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Replay    QoE measurement  Old way: QoE = Server + Network  Modern way: QoE = Servers + Network + Browser Browsers are smart  Parallelism on multiple connections  JavaScript execution can trigger additional queries  Rendering introduces delays in resource access  Caching and pre-fetching HTTP replay cannot approximate real Web browser access to resources 0.25s 0.25s 0.06s 1.02s 0.67s 0.90s 1.19s 0.14s 0.97s 1.13s 0.70s 0.28s 0.27s 0.12s 3.86s 1.88s Total network time GET /wiki/page 1 Analyze page GET GET GET GET GET GET GET GET GET GET GET GET GET GET GET GET GET GET GET GET GET GET GET GET GET GET GET GET combined.min.css jquery-ui.css main-ltr.css commonPrint.css shared.css flaggedrevs.css Common.css wikibits.js jquery.min.js ajax.js mwsuggest.js plugins...js Print.css Vector.css raw&gen=css ClickTracking.js Vector...js js&useskin WikiTable.css CommonsTicker.css flaggedrevs.js Infobox.css Messagebox.css Hoverbox.css Autocount.css toc.css Multilingual.css mediawiki_88x31.png 2 Rendering + JavaScript GET GET GET GET GET GET GET GET GET ExtraTools.js Navigation.js NavigationTabs.js Displaytitle.js RandomBook.js Edittools.js EditToolbar.js BookSearch.js MediaWikiCommon.css 3 Rendering + JavaScript GET GET GET GET GET GET GET GET GET GET GET 4 GET GET GET GET GET GET page-base.png page-fade.png border.png 1.png external-link.png bullet-icon.png user-icon.png tab-break.png tab-current.png tab-normal-fade.png search-fade.png Rendering search-ltr.png arrow-down.png wiki.png portal-break.png portal-break.png arrow-right.png generate page send files send files mBenchLab – [email protected] BROWSERS MATTER FOR QOE? send files send files + 2.21s total rendering time 6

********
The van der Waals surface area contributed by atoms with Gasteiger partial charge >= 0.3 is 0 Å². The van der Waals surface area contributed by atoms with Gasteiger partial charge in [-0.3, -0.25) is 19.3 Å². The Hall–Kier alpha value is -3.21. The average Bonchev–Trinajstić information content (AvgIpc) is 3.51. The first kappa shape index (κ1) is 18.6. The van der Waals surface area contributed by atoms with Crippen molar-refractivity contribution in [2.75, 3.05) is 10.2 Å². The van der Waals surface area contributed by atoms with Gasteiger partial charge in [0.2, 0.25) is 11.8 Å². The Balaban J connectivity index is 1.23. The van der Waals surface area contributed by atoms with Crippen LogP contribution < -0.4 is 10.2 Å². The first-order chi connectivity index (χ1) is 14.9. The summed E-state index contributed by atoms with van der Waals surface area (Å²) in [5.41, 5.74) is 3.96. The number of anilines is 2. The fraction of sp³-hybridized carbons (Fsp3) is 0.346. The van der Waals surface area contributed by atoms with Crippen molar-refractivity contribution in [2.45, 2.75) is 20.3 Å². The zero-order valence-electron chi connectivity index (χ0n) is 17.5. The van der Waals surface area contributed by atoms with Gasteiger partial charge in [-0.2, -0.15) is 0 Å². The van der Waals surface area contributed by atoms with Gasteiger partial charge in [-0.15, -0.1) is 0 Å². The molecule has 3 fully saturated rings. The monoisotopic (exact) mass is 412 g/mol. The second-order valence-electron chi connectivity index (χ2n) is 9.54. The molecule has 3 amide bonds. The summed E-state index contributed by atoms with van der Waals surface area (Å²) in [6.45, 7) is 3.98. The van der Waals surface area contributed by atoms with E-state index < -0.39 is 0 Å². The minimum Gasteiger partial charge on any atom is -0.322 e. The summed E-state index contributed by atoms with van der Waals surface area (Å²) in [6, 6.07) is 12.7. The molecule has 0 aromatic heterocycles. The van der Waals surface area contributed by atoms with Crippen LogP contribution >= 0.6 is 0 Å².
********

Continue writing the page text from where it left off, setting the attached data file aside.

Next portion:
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So…Where Have You Been? In this assignment, I would like you to help me compile a composite profile of Thinking Geographically students’ geographic experience. Attached are three blank maps: one of Virginia’s localities; one of the United States; and one of the world (with enlarged insets for Europe and the Middle East). On each, shade in all of the localities, states, and countries you have traveled through or visited. You must have been on the ground in each locality, state, or country; airport layovers or airport hotel stays and travel through by train do not count!. Use whatever kind of marker you like (I prefer the medium highlighters with sharp and wide surfaces, but marking pens that won’t bleed through, colored pencils, and even crayons will do), as long as it’s easily seen on the maps. Virginia map – (1) color-in the localities you have been in and/or through. You may need to consult a Virginia highway map to figure out which Commonwealth localities you’ve experienced. For example, if you’ve been from Fairfax County to Longwood via US 15, from north to south, you’ve been through Fairfax, Prince William, Fauquier, Culpeper, Madison, Orange, Louisa, Fluvanna, Buckingham, and Prince Edward Counties. From the City of Richmond to Virginia Beach via I-64, I-664, and I-264/Virginia Beach Expressway, you would have been in Richmond City, Henrico, New Kent, James City, and York Counties, and Newport News, Hampton, Norfolk, and Virginia Beach Cities. All of the places you’ve been in Virginia should be contiguous (strung together) unless you flew/parachuted in, came in by boat, or snuck in through a neighboring state. If you’ve been to all but a handful of localities, you may mark those you have not been to, as long as you make a note of that on the map. (2) count up and record the number of localities you have been to/through, divide that number by 133, multiply by 100, and record the percentage of localities you’ve been to in the space provided (all told, you’ve probably been to more of Virginia than you realize – that’s part of the point of this!); (3) write in what you consider your home locality (probably where you graduated high school) in the space provided and indicate it with a darker color or black on the map (if you’re from out-of-state, just leave it blank); (4) check the appropriate box for urban/suburban/small town/rural (be aware that just because your locality has the work “city” in its title doesn’t necessarily mean it’s urban – which means built-up); and (5) use a line pattern to indicate the locality you most want to begin your teaching career in. US map – (1) color the states you’ve been to/through (remember: airports and train travel don’t count), darken/blacken in your home state; (2) write in your birthplace state (for most of you, that probably will be Virginia) in the space provided and blacken/darken it in on the map; (3) tally and record the number of states you’ve been to/through (including the District of Columbia and your home state), divide by 51, multiply by 100, and that’s the percentage of states you’ve been to and enter that number in the space provided; (4) with a horizontal line pattern for your father and a vertical line pattern for your mother, mark your parents’ birth states on the map (if it’s the same state, you’ll have a crisscrossed pattern) World map – (1) color the countries you’ve been to other than the U.S. (even if you’ve only been to a coastal resort, you’ve been to that country, but again, airport layovers don’t count); (2) tally and record the number of countries other than the U.S. that you’ve been to, divide by 205, multiply by 100, and that’s the percentage of countries other than the US that you’ve visited. Enter that number in the space provided. I’ve provided inset maps for Europe and the Middle East that show more detail if you’ve been to a small country that’s difficult to see. If you’ve been to an island country too small to be seen, list those on the map. You do not need to mark the U.S. on this map. I will tally up the total results and produce maps showing the percentage of students across all three sections who have been to/through particular Virginia localities, U.S. states, and other countries. This will give us an idea of how well-traveled you all are. Value: up to 15 points (12 necessary items, one point each + 3 possible neatness points) Due date: Wednesday, February 10, 2016 DO NOT INCLUDE THIS COVER SHEET WHEN YOU HAND THE MAPS IN! 1